Vol.XIX No.V Pg.3
July 1982

"Remember Lot's Wife, And...

Dan S. Shipley

To remember Lot's wife, as Jesus bids us do (Lk. 17:32), is always a remorseful recollection for me. It appears that this unnamed wife and mother became the victim of her own environment. Not, of course, that this lessened her guilt in any way — she still disobeyed God in looking back. But apparently, her heart was still in Sodom. As Lot had been a well-to-do herdsman, it is likely that she left a lovely home there. No doubt she left good friends and neighbors behind. Not only were all of her earthly possessions abandoned on very short notice, it is possible that she had to leave some daughters — maybe even grandchildren. I feel for this woman — not in her disobedience, but in her circumstances. After all, she would have never looked back to Sodom had Lot never pitched his tent in that direction.

In fact, the beginning of this family's problems can be traced back to Lot's being offered his choice of grazing lands by his uncle Abraham Gen. 13:9). He selfishly chose the well watered plain of Jordan. It was obviously a choice influenced by the material more than the spiritual. Lot was thinking in terms of what would be best for his herds and flocks, not his wife and daughters. As another has well observed in this connection, "sheep don't have souls, daughters do". Back in those days, Lot seemed to have his mind set more on earthly things than things above (Col. 3:2). Later, he apparently changed to become the righteous man Peter speaks of in 2 Pet. 2:7,8. Considering the fate of his wife, the rejection by his sons-in-law (Gen. 19:14), and the subsequent immoral conduct of his two daughters (Gen. 19:30-ff), it appears unlikely that they shared his concern about spiritual matters. One can only wonder whether Lot spent these late years as so many of God's people do — in sadness and regret for the influence of deeds and decisions of a bad past. Even forgiveness cannot erase that.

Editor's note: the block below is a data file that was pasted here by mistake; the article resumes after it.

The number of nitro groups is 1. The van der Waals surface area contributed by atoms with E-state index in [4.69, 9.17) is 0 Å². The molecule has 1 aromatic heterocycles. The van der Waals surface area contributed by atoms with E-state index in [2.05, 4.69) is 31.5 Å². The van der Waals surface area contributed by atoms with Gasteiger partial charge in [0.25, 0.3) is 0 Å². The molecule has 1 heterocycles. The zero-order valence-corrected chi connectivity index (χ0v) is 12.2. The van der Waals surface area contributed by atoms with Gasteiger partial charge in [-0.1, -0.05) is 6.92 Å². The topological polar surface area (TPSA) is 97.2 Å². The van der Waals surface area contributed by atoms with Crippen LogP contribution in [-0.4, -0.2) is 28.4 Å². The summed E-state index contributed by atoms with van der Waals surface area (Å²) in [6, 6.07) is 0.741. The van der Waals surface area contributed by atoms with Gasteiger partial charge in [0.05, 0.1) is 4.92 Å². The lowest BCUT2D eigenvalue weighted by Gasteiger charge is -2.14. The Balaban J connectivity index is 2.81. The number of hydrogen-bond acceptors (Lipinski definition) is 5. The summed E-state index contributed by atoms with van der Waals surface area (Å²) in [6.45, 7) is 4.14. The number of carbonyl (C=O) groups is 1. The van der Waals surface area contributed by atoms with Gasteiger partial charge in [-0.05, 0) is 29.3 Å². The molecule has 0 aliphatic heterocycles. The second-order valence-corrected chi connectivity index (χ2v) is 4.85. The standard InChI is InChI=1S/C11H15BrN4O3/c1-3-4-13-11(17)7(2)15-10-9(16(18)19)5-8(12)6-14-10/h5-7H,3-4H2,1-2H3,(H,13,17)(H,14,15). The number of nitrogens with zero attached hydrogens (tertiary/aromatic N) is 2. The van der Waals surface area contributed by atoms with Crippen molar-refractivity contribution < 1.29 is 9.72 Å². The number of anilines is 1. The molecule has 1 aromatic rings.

Furthermore, we are made to wonder how many wives and children are yet subjected to the influence of men preoccupied with "herds and flocks". Ironically, many such men claim to be sacrificing to provide for the physical needs of loved ones while ignoring their more important spiritual needs. The home is in trouble when its head has worldly priorities. There is not a wife or child anywhere that would not be blessed, encouraged, and strengthened by the presence of a God-fearing husband and daddy — like God said Abraham was. "For I know him, that he will command his children and his household after him, and they shall keep the way of the Lord..." (Gen. 18:19). For the want of such a man, many families are perishing spiritually; wives and children are becoming acclimated to the "Sodom'.' about them. In time, they may not want to change — even if daddy does.

True, every "Lot's" wife and child is a free moral agent, accountable for their own souls. But all are susceptible to the influence of their environment, especially family. All need help, encouragement, and good examples about them. "Remember Lot's wife" — and your mate, and your children, and your influence.